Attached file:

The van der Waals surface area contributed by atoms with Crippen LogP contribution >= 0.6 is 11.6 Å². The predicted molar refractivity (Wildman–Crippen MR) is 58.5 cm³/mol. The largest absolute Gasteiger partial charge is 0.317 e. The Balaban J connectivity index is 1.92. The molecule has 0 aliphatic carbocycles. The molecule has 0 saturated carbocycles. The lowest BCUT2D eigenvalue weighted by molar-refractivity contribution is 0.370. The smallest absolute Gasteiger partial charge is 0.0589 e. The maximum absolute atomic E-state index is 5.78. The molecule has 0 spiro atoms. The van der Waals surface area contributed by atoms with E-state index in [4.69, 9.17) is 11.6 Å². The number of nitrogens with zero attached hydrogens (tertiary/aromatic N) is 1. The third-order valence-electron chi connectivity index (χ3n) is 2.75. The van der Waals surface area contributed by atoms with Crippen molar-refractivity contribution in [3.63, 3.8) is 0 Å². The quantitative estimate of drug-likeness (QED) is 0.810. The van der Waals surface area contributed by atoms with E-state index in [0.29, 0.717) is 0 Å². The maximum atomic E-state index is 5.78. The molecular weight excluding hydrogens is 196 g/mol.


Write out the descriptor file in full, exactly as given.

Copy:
The van der Waals surface area contributed by atoms with Crippen LogP contribution >= 0.6 is 11.6 Å². The predicted molar refractivity (Wildman–Crippen MR) is 58.5 cm³/mol. The largest absolute Gasteiger partial charge is 0.317 e. The Balaban J connectivity index is 1.92. The molecule has 0 aliphatic carbocycles. The molecule has 0 saturated carbocycles. The lowest BCUT2D eigenvalue weighted by molar-refractivity contribution is 0.370. The smallest absolute Gasteiger partial charge is 0.0589 e. The maximum absolute atomic E-state index is 5.78. The molecule has 0 spiro atoms. The van der Waals surface area contributed by atoms with E-state index in [4.69, 9.17) is 11.6 Å². The number of nitrogens with zero attached hydrogens (tertiary/aromatic N) is 1. The third-order valence-electron chi connectivity index (χ3n) is 2.75. The van der Waals surface area contributed by atoms with Crippen molar-refractivity contribution in [3.63, 3.8) is 0 Å². The quantitative estimate of drug-likeness (QED) is 0.810. The van der Waals surface area contributed by atoms with E-state index in [0.29, 0.717) is 0 Å². The maximum atomic E-state index is 5.78. The molecular weight excluding hydrogens is 196 g/mol.